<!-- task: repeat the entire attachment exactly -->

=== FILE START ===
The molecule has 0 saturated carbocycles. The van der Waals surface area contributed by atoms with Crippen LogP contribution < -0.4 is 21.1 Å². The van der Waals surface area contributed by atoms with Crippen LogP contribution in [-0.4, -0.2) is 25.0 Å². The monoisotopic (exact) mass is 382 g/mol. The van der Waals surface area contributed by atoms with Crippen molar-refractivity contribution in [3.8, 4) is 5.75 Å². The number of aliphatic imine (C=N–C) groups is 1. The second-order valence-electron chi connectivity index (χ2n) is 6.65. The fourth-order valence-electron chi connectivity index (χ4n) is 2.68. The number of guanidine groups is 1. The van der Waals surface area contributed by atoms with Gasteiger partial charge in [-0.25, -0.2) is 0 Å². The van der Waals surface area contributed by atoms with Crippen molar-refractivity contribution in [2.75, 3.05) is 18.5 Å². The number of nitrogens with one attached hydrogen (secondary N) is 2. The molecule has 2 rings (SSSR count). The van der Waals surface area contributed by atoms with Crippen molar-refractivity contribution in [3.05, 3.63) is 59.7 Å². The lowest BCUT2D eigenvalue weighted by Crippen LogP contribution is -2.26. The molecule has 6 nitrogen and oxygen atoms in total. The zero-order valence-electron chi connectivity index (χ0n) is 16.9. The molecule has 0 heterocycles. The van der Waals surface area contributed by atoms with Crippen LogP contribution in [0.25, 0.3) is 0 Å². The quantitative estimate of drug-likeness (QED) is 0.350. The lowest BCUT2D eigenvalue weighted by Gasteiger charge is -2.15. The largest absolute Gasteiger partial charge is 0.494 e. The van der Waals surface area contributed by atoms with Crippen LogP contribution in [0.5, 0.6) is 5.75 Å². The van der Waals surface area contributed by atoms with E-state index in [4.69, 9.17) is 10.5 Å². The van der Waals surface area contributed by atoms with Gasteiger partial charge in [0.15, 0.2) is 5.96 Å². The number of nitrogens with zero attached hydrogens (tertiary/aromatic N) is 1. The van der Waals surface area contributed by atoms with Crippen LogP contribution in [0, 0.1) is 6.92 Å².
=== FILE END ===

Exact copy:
The molecule has 0 saturated carbocycles. The van der Waals surface area contributed by atoms with Crippen LogP contribution < -0.4 is 21.1 Å². The van der Waals surface area contributed by atoms with Crippen LogP contribution in [-0.4, -0.2) is 25.0 Å². The monoisotopic (exact) mass is 382 g/mol. The van der Waals surface area contributed by atoms with Crippen molar-refractivity contribution in [3.8, 4) is 5.75 Å². The number of aliphatic imine (C=N–C) groups is 1. The second-order valence-electron chi connectivity index (χ2n) is 6.65. The fourth-order valence-electron chi connectivity index (χ4n) is 2.68. The number of guanidine groups is 1. The van der Waals surface area contributed by atoms with Gasteiger partial charge in [-0.25, -0.2) is 0 Å². The van der Waals surface area contributed by atoms with Crippen molar-refractivity contribution in [2.75, 3.05) is 18.5 Å². The number of nitrogens with one attached hydrogen (secondary N) is 2. The molecule has 2 rings (SSSR count). The van der Waals surface area contributed by atoms with Crippen molar-refractivity contribution in [3.05, 3.63) is 59.7 Å². The lowest BCUT2D eigenvalue weighted by Crippen LogP contribution is -2.26. The molecule has 6 nitrogen and oxygen atoms in total. The zero-order valence-electron chi connectivity index (χ0n) is 16.9. The molecule has 0 heterocycles. The van der Waals surface area contributed by atoms with Crippen LogP contribution in [0.25, 0.3) is 0 Å². The quantitative estimate of drug-likeness (QED) is 0.350. The lowest BCUT2D eigenvalue weighted by Gasteiger charge is -2.15. The largest absolute Gasteiger partial charge is 0.494 e. The van der Waals surface area contributed by atoms with Crippen LogP contribution in [0.5, 0.6) is 5.75 Å². The van der Waals surface area contributed by atoms with E-state index in [4.69, 9.17) is 10.5 Å². The van der Waals surface area contributed by atoms with Gasteiger partial charge in [0.15, 0.2) is 5.96 Å². The number of nitrogens with zero attached hydrogens (tertiary/aromatic N) is 1. The van der Waals surface area contributed by atoms with Crippen LogP contribution in [0, 0.1) is 6.92 Å².